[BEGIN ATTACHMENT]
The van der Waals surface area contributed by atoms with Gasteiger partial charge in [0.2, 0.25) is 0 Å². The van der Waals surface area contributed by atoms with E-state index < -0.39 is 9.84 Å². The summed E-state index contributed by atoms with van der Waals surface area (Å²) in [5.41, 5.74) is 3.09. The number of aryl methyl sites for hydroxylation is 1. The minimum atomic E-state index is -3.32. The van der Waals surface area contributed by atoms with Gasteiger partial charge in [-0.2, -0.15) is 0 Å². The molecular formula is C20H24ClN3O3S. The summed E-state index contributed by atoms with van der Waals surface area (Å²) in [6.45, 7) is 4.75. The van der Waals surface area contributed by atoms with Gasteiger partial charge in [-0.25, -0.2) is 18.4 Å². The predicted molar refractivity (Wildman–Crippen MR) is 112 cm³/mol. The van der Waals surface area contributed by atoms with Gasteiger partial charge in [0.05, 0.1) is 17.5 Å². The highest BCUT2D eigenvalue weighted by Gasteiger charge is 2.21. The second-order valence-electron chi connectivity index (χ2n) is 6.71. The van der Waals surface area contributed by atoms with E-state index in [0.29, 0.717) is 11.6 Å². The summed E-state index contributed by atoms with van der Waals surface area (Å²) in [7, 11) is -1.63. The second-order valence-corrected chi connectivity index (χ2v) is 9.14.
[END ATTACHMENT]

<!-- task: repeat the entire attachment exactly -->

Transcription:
The van der Waals surface area contributed by atoms with Gasteiger partial charge in [0.2, 0.25) is 0 Å². The van der Waals surface area contributed by atoms with E-state index < -0.39 is 9.84 Å². The summed E-state index contributed by atoms with van der Waals surface area (Å²) in [5.41, 5.74) is 3.09. The number of aryl methyl sites for hydroxylation is 1. The minimum atomic E-state index is -3.32. The van der Waals surface area contributed by atoms with Gasteiger partial charge in [-0.2, -0.15) is 0 Å². The molecular formula is C20H24ClN3O3S. The summed E-state index contributed by atoms with van der Waals surface area (Å²) in [6.45, 7) is 4.75. The van der Waals surface area contributed by atoms with Gasteiger partial charge in [-0.25, -0.2) is 18.4 Å². The predicted molar refractivity (Wildman–Crippen MR) is 112 cm³/mol. The van der Waals surface area contributed by atoms with Gasteiger partial charge in [0.05, 0.1) is 17.5 Å². The highest BCUT2D eigenvalue weighted by Gasteiger charge is 2.21. The second-order valence-electron chi connectivity index (χ2n) is 6.71. The van der Waals surface area contributed by atoms with E-state index in [0.29, 0.717) is 11.6 Å². The summed E-state index contributed by atoms with van der Waals surface area (Å²) in [7, 11) is -1.63. The second-order valence-corrected chi connectivity index (χ2v) is 9.14.